Computerized models of the earth's climate are at
the heart of the debate over how policy should respond to climate
change. Global climate models (GCMs)--also called general
circulation models -- attempt to predict future climatic
conditions starting with a set of assumptions about how the
climate works and guesses about what a future world might look
like in terms of population, energy use, technological
development, and so on.
Analysts have pointed out, however, that many of the assumptions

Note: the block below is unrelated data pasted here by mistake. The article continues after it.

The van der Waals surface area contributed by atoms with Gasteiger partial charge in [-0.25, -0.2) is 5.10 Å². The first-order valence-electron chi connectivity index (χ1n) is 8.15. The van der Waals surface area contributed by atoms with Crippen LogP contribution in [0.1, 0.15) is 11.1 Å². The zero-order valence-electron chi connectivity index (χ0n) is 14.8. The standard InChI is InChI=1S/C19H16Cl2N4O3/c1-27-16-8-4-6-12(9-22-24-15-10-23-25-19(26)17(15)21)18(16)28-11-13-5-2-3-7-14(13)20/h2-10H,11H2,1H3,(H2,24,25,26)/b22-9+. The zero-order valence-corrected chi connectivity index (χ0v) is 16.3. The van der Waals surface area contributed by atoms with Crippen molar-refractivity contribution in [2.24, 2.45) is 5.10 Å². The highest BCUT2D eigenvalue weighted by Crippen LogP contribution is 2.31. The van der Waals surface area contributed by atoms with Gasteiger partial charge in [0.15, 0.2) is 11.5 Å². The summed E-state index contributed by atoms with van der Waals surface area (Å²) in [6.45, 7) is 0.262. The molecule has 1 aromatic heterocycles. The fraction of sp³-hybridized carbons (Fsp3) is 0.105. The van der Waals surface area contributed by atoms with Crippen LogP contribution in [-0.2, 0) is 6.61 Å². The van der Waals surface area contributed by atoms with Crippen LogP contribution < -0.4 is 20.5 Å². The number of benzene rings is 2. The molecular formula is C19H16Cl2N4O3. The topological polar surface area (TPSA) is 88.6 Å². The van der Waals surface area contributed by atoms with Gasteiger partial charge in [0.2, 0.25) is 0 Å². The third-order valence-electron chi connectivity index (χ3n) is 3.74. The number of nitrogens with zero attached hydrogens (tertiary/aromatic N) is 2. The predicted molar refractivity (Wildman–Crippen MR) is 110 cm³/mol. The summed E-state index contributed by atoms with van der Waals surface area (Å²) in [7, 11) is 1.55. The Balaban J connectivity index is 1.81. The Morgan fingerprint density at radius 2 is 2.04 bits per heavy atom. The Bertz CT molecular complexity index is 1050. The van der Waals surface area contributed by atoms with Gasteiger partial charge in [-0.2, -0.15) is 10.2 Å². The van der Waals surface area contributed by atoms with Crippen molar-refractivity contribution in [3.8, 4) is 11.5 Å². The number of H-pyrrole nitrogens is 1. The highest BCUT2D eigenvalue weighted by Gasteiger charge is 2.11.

used in modeling the climate are of dubious merit, with biases
that tend to project catastrophic warming, and have argued that
climate models have many limitations that make them unsuitable as
the basis for developing public policy. This paper examines two
major limitations that hinder the usefullness of climate models
to those forming public policy.